On your wavelength

Interactions: Conversation with Jenny Hogan

Post by Giulia Pacchioni.

Jenny Hogan, Associate Director for outreach and media relations at the Centre for Quantum Technologies in Singapore, answer some question about the Quantum Shorts contest, in which short stories that draw from the ideas or themes of quantum physics are presented.


How did you get the idea for the competition?

The idea came from thinking about artistic projects we could start to spark interest in quantum physics. Our first contest in 2012 called for short films inspired by quantum physics. We knew there were a lot of people out there who could do something amazing with the challenge of melding physics and film, but the question was, would they enter the competition? It was a relief to end that first year with a strong shortlist. We swapped to written fiction the year after for variety, and we have continued alternating between calls for film and written fiction ever since.

The Centre for Quantum Technologies in Singapore organises the competition with support from consultants, media partners and scientific partners.

Who are the readers you have in mind for these short stories?

Anyone who likes to think about the intersection of science and culture! Once we asked our newsletter subscribers about themselves, and over 80% identified as having studied science in some way. The competition format diversifies the audience, because entrants can share their stories within their own circles. For example, our People’s Choice prize winner for 2015 told us that she asked people to vote for her story, and apart from asking friends and family she said that “because I live in a small town, I even asked the postman, the librarians, the teller at the bank, my doctor, and my dentist!”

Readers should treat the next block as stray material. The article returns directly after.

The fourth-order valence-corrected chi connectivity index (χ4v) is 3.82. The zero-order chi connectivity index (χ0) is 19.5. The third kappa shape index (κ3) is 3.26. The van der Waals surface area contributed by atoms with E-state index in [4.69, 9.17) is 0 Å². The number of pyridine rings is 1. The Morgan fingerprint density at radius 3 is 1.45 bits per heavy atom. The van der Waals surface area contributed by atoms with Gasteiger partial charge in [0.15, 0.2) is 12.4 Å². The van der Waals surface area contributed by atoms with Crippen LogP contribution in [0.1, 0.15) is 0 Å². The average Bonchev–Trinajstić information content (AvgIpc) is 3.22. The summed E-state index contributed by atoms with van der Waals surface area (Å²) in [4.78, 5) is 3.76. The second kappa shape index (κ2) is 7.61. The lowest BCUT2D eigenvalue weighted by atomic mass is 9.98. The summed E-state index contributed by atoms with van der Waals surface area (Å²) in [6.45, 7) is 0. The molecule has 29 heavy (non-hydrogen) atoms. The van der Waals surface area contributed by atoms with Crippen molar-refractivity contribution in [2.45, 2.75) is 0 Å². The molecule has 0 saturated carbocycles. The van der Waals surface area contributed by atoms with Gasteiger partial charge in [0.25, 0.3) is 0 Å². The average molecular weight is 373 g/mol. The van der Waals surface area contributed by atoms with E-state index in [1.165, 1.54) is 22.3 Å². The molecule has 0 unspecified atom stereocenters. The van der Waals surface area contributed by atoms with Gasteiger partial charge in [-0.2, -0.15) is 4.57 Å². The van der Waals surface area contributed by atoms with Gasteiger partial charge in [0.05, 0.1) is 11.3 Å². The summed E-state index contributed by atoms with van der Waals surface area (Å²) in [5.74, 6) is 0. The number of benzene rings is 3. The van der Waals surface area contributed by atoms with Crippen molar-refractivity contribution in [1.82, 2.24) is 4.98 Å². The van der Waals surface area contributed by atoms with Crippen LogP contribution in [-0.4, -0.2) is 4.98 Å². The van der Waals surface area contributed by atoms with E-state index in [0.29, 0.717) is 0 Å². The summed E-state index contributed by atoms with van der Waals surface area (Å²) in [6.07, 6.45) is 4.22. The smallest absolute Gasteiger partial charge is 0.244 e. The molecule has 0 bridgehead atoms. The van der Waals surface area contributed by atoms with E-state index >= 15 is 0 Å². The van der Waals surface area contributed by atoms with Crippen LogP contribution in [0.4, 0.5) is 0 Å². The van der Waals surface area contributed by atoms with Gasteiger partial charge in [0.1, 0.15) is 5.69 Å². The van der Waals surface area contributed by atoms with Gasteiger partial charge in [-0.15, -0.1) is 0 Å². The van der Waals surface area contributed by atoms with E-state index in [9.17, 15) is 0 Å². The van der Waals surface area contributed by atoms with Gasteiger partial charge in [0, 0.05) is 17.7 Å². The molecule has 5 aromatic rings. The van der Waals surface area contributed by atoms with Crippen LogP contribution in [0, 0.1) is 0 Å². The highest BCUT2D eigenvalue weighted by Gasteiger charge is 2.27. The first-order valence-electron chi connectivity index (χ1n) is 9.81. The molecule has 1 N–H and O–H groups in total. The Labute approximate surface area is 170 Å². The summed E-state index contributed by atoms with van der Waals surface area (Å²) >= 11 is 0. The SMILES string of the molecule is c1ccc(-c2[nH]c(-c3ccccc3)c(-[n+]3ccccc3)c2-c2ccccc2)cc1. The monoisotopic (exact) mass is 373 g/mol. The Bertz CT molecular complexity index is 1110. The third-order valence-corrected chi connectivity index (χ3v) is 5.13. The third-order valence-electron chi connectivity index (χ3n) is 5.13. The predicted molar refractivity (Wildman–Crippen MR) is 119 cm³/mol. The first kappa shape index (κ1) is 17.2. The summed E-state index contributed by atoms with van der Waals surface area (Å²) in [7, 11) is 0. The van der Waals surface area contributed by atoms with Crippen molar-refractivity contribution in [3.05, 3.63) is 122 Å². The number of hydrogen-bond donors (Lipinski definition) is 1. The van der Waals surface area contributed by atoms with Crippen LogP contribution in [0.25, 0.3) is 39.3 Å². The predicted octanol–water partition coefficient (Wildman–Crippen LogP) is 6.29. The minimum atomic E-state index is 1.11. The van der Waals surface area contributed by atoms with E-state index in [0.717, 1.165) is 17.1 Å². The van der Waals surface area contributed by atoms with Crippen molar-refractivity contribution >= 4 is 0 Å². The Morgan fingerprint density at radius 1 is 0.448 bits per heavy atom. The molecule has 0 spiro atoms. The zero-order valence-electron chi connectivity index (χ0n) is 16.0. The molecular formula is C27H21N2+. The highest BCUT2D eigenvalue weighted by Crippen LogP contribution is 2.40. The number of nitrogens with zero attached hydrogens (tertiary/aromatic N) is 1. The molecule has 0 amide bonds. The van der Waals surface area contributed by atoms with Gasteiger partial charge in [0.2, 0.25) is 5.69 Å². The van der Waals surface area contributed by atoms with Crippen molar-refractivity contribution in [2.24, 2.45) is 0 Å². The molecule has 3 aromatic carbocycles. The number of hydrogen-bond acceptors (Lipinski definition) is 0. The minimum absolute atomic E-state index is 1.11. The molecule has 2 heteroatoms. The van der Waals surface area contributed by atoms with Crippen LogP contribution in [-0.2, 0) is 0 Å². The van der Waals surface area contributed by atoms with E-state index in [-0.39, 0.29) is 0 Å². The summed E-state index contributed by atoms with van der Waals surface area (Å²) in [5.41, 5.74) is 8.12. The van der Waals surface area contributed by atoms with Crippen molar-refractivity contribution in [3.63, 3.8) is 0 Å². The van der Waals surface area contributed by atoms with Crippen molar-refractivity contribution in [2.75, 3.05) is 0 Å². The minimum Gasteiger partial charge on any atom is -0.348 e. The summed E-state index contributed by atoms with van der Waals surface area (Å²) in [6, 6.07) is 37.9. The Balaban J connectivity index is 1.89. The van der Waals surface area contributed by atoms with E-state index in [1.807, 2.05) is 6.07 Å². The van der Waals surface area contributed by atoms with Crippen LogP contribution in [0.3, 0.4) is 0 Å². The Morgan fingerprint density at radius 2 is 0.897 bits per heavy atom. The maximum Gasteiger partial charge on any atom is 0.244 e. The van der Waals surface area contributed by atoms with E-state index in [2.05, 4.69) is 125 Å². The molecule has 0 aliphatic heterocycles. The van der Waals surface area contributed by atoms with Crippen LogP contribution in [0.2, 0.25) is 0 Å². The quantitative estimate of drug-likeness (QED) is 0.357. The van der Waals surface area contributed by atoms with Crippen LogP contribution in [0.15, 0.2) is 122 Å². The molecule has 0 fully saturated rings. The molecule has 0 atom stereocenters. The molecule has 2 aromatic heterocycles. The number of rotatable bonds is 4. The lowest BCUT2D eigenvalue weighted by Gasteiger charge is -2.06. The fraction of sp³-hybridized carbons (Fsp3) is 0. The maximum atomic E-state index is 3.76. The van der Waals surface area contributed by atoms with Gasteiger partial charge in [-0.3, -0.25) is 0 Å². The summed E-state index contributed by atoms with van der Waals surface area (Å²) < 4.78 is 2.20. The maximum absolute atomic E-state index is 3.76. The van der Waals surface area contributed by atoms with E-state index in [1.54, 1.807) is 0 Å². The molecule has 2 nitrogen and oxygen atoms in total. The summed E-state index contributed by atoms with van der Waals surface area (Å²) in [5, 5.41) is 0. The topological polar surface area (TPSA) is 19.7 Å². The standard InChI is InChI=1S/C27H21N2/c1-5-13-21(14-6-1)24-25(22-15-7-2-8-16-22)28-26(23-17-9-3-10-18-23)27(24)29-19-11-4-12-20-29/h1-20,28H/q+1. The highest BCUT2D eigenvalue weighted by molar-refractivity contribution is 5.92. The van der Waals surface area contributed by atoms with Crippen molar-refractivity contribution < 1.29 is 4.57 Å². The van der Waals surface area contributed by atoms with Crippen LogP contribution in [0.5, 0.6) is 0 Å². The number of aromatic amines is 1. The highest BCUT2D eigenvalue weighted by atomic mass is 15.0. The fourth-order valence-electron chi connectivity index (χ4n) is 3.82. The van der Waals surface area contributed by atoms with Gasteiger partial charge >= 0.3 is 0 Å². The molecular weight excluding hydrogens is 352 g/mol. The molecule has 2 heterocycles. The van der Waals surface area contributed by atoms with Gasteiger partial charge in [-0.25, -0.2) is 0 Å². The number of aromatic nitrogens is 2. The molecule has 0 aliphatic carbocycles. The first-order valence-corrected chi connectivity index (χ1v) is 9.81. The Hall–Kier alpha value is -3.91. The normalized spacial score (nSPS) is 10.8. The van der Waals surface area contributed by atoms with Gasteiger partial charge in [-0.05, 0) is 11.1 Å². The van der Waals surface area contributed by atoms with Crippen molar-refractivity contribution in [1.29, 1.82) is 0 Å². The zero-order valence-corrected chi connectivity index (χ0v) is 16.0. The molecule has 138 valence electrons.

The number of submitted stories is impressive. How did you manage to get people so involved?

Quantum physics is full of intriguing ideas and brimming with potential for technologies, so we’d argue there is a lot of fuel for creative fire. The story that just won the open category of our most recent fiction call (Acceptable Loss by Przemysław Zańko) plays with the idea of the multiverse — always a compelling plot device — alongside the thorny topic of how technology may be misused. By contrast, in the youth category, the runner-up story (End-User Agreement by Morgan Long) presented a humorous take on a prosaic aspect of technology: an end-user agreement.

However, even if we can offer material that inspires, we still have to make sure that people have heard about the competition. On that front, we benefit from working with great partners. Scientific American and Nature have been media partners for the competition for the past few years. They have enormous reach to a scientifically switched-on audience. We also work with other quantum centres who help to spread the word, and many of our contest judges have helped to advertise the competition, too. Our scientific partners are the Australian Research Council Centre of Excellence for Engineered Quantum Systems, the Institute for Quantum Computing at the University of Waterloo, the Institute for Quantum Information and Matter at Caltech, QuantIC, the UK Quantum Technology Hub in Quantum Enhanced Imaging and QuTech in the Netherlands.